FARGO, N.D. — Microsoft Corp. announced a $1.5 million, three-year investment into the Fargo-based tech firm Emerging Prairie to help build what Microsoft calls the farm of the future at Emerging Prairie’s Grand Farm project.

Microsoft President Brad Smith said the money will help develop a building at the project site, south of Fargo near the town of Horace, N.D. That will include an "academy" for learning and what promoters describe as a "makerspace," for companies that want to invent and share ideas.

Barry Batcheller of Fargo, one of the nation’s leading entrepreneurs in agricultural technology — who more than a year ago originated the idea of developing a fully autonomous farm in Fargo — thanked Smith for putting Microsoft’s "affirmation," putting its good name behind the project. The idea is to develop artificial intelligence and machine learning increasingly into farming technology to make it more productive to feed a world population that will increase to 9 billion people by 2050.

Smith said he expected the majority of the announced funding will be spent in the first half of the three years. A half-million will go into the project right away. He said it will "bring to life the new technology that will really sustain farming into the future and make farmers more productive and profitable." He said the initiative gives companies and others in North Dakota a "head start to create the technology" to serve farmers in North Dakota and around the world.

Microsoft will be only one of many partners in the project, which will involve private enterprise and government.

North Dakota Governor Doug Burgum, who started the Great Plains Software business and eventually sold it to Microsoft and became a top executive there while Smith was the company’s top lawyer, touted the involvement of Smith and Microsoft as an important boost for the  Grand Farm project, which has been billed as the region’s first autonomous farm.

Burgum said it goes along with the state’s expertise in unmanned aircraft systems, or drone technology. He talked about a 160-square-mile test area used for collecting agricultural field data using high-speed drones.

Burgum stressed the need to act quickly, and praised the North Dakota Legislature for not over-regulating its development. He credited former Gov. John Hoeven, now one of the state’s U.S. senators, for fostering its development.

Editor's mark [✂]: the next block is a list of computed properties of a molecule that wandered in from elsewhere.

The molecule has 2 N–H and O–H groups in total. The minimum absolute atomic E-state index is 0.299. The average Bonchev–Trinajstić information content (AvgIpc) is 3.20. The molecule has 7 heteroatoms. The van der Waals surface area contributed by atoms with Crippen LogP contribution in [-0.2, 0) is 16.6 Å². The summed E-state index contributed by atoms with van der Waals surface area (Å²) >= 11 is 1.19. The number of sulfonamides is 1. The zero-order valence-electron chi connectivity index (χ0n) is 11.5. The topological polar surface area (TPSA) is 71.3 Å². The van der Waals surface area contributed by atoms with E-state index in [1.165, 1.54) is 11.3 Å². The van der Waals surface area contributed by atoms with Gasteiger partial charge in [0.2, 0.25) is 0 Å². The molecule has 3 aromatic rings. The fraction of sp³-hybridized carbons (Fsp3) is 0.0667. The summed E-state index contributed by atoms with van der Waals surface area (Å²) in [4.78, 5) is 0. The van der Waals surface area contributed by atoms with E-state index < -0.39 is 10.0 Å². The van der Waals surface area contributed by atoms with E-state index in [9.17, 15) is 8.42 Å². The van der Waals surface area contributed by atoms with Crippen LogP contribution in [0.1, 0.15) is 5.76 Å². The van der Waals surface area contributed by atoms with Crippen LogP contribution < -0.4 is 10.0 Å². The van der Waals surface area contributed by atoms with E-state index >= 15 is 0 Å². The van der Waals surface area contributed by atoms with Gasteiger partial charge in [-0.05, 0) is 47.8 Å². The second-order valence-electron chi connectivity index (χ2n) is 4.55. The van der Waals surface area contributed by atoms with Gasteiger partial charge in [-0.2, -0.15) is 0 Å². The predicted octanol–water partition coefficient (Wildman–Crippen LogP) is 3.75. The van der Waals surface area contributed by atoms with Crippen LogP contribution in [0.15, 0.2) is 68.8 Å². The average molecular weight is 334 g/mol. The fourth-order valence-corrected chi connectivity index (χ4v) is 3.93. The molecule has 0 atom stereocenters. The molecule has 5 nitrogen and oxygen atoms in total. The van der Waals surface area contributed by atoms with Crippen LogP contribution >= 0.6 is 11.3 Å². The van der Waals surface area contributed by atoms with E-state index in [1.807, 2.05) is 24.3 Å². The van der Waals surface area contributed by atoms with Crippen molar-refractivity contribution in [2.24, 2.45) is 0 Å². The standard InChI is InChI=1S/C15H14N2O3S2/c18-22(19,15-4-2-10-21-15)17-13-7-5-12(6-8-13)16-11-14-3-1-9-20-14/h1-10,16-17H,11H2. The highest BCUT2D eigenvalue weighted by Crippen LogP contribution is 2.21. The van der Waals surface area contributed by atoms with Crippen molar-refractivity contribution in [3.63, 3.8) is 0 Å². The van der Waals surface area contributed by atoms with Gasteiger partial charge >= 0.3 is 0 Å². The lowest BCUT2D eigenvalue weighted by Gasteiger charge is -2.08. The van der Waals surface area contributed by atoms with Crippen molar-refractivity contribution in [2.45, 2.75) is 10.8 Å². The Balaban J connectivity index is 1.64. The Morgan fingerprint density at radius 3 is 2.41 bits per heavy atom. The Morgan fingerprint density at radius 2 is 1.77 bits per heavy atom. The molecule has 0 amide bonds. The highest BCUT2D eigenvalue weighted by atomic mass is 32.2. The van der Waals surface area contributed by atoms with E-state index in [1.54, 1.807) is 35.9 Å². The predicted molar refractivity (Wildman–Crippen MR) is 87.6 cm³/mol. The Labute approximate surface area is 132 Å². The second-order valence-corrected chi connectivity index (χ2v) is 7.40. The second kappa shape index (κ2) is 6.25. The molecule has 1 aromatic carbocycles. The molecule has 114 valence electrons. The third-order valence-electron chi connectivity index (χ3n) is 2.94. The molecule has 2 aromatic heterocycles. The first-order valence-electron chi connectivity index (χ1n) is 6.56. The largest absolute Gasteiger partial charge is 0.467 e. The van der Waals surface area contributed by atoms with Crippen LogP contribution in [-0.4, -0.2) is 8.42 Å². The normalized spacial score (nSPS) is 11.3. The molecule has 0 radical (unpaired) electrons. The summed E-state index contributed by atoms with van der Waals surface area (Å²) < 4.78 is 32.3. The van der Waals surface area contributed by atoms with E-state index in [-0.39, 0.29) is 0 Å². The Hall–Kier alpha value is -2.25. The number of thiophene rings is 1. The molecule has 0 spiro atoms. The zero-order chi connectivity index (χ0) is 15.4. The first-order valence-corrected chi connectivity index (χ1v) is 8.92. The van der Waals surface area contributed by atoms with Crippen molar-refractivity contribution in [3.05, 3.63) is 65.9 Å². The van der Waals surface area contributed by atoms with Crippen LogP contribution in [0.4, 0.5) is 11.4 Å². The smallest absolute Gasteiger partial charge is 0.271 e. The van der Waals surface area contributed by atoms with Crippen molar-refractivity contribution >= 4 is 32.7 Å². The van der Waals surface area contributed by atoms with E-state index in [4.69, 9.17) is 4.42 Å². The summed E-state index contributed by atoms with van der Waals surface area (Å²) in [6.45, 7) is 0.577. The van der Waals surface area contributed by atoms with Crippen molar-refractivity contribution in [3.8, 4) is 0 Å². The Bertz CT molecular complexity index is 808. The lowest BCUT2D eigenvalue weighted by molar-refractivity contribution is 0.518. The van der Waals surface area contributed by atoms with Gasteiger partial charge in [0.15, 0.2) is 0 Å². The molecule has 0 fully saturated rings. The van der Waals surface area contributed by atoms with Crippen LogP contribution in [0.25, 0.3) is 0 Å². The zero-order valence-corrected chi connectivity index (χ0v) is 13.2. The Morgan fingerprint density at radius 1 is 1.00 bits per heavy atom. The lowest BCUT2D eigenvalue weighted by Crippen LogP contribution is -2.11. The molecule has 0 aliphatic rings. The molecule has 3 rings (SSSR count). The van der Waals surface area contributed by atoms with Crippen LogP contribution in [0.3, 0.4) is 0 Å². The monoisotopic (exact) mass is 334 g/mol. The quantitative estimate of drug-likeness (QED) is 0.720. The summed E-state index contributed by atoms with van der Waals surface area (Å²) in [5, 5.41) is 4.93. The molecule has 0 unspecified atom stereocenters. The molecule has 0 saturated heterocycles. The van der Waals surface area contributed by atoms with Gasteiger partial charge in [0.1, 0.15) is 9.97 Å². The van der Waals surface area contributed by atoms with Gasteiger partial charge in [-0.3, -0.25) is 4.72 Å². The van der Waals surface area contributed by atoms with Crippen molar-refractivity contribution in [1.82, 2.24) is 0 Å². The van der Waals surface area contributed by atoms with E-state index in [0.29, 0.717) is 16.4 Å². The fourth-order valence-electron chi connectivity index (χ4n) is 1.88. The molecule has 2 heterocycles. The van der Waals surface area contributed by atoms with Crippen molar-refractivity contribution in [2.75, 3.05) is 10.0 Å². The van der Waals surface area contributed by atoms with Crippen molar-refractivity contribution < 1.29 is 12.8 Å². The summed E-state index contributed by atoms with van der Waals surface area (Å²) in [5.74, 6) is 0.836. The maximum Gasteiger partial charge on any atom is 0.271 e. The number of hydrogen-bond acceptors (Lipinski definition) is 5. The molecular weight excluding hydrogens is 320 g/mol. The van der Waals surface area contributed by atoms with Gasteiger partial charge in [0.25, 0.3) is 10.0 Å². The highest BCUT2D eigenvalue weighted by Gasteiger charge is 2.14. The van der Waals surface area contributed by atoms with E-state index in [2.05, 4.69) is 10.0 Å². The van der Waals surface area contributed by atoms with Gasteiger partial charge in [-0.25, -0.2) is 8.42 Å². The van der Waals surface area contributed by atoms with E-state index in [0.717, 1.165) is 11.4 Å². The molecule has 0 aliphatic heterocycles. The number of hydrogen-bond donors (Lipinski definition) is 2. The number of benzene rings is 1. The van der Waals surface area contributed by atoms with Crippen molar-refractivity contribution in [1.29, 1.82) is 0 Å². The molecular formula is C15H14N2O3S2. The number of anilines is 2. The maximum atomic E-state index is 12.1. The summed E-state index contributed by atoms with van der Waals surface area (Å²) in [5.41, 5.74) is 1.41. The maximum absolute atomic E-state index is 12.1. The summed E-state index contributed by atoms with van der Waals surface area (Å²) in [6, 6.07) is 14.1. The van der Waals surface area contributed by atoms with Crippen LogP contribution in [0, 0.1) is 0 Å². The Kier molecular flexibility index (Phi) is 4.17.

Smith said Fargo’s community leaders in ag technology and its heritage with companies like Batcheller’s Appareo, and efforts that have led to more than 700 ag technology jobs in the Fargo area alone.

Smith said Microsoft, a company worth more than $1 trillion and operating in 170 countries, will bring in expertise from around the world and its world headquarters at Seattle.

"It combines two great strengths of the North Dakota economy," he said. "One is around digital skills, in part because of companies like Microsoft, as well as great aviation expertise."

In addition to the money, one of Microsoft’s contributions will be helping create the "ecosystem" of digital education, suppliers and developers.

"One of the many things that excites us about the Grand Farm is that it focuses on technology, it focuses on new businesses, and focuses on providing skills to people so they can go pursue these opportunities" both in businesses and in farming businesses.

He said one of the important things about the Grand Farm is that it "puts farmers at the table and will give farmers a voice" — both locally and from around the world in developing countries.

Smith said there is no reason the Red River Valley of the North can become the hub for the future of agriculture, much like Detroit became known for automobiles and Ohio became an auto parts juggernaut in the past.